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taste, sentiment! It was long since Louisa had heard these founds. Amidst the ignorance of the valley, it was luxury to hear them; from Sir Edward, who was one of the most engaging figures I ever saw, they were doubly delightful. In his countenance there was always an expression, animated and interesting ; his fickness had overcome somewhat of the first, but greatly added to the power of the latter. 7

Louisa's was not less captivating-and Sir Edward had not feen it so long without emotion. During his illness he thought this emotion but gratitude; and when it first grew warmer, he checked it, from the thought of her situation, and of the debt he owed her, but the struggle was too ineffectual to overcome, and of confequence increafed his paffion. There was but one way in which the pride of Sir Edward allowed of it's being gratified. He fometimes thought of this as a base and unworthy one ; but he was the fool of words which he had often despised, the slave of manners he often condemned. He at last compromised matters with himself; he resolved, if he could, to think no more of Louisa ; at any rate, to think no more of the ties of gratitude or the restraints of virtue.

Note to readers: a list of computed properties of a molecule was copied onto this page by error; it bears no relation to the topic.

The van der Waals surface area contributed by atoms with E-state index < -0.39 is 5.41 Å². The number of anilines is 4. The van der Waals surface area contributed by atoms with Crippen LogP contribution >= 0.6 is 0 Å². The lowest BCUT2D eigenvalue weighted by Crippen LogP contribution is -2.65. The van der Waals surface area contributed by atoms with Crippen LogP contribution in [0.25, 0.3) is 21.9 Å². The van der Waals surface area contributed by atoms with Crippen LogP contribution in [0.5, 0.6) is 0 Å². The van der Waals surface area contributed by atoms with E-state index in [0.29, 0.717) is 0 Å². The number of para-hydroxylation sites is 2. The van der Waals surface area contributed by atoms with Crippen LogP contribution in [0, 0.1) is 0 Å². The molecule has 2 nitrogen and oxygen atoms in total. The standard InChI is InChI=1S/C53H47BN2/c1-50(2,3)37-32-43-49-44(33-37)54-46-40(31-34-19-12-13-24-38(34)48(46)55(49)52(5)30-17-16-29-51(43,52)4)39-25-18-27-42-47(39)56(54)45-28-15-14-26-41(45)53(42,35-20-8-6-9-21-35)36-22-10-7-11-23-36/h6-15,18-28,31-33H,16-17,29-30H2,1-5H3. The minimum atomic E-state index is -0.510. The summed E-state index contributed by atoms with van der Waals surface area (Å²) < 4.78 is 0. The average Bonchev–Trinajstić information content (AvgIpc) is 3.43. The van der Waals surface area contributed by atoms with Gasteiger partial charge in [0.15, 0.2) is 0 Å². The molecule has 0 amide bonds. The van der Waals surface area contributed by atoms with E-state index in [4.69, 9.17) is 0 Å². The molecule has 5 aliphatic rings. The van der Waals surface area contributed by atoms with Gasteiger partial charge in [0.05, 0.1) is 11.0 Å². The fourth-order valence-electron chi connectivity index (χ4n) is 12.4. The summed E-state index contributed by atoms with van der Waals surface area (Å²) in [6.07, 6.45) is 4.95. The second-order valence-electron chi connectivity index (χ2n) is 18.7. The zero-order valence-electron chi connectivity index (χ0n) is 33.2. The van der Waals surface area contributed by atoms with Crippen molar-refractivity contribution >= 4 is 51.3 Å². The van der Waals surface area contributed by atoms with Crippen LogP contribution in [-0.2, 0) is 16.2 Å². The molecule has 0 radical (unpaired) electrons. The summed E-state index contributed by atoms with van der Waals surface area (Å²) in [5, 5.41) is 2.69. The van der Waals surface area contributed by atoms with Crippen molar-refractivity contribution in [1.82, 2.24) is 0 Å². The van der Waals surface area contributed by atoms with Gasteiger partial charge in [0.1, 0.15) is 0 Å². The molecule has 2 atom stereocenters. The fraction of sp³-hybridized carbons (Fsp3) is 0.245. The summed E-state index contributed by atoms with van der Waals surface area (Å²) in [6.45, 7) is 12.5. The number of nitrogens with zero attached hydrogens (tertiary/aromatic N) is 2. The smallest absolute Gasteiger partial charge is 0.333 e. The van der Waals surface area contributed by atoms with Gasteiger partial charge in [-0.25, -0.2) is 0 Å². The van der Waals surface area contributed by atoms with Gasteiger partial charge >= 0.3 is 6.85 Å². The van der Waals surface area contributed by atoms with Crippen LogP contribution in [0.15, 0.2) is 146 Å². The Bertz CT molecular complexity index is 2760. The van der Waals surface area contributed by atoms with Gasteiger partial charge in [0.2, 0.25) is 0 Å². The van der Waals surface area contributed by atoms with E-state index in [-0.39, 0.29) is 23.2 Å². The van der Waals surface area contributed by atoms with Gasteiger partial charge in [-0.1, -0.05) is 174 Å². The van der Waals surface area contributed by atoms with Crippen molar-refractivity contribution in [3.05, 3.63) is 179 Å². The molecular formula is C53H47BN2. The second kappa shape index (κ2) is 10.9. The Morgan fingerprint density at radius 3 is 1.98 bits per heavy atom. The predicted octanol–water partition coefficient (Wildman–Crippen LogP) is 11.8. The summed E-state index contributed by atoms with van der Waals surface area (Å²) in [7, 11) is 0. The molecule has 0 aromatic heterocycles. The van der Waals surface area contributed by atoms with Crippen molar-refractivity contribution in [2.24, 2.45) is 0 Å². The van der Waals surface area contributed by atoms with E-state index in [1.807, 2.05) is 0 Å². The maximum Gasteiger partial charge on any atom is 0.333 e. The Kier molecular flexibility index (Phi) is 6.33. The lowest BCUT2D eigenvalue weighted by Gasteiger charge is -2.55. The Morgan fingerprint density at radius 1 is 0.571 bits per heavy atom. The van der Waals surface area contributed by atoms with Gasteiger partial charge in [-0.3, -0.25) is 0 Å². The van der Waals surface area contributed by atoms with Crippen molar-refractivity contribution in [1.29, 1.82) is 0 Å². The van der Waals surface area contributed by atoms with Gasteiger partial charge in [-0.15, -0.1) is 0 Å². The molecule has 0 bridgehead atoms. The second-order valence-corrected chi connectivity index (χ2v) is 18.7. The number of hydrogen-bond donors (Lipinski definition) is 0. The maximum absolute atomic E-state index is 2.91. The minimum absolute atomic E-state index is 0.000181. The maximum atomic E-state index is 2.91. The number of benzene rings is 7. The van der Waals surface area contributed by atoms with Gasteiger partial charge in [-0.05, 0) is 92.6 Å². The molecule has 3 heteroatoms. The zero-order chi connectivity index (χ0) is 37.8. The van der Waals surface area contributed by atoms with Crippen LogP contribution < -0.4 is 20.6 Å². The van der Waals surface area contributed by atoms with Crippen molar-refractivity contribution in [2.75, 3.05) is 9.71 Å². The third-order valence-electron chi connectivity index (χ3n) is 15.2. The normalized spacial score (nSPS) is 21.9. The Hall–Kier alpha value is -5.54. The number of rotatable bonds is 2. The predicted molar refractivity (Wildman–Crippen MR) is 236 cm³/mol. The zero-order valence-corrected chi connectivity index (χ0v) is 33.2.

Louifa, who trusted to both, now communicated to Sir Edward an important secret. It was at the close of a piece of music which they had been playing in the absence of her father. She took up her lute, and touched a little wild melancholy air, which she had composed to the memory of her mother. “ That,” said she, “nobody ever heard except my father; I play it sometimes when I am alone, and in low spirits. I don't know how I came to think of it now; yet I have reason to be sad.” Sir Edward prefled to know the cause ; after some hesitation she told it all. Her father had fixed on the son of a neighbour, rich in possessions, but sude in manners, for her husband. Against this match the had always protested, as strongly as a sense of duty, and the mildness of her nature would allow ; but Venoni was obiti nately bent on the inatch, and she was wretched on the thoughts of it.-" To marry where one cannot love,to marry such a man, Sir Edward'!". It was an opportunity beyond his power of resistance. Sir Edward preffeď her haid, said it would be profanation to think of such a mare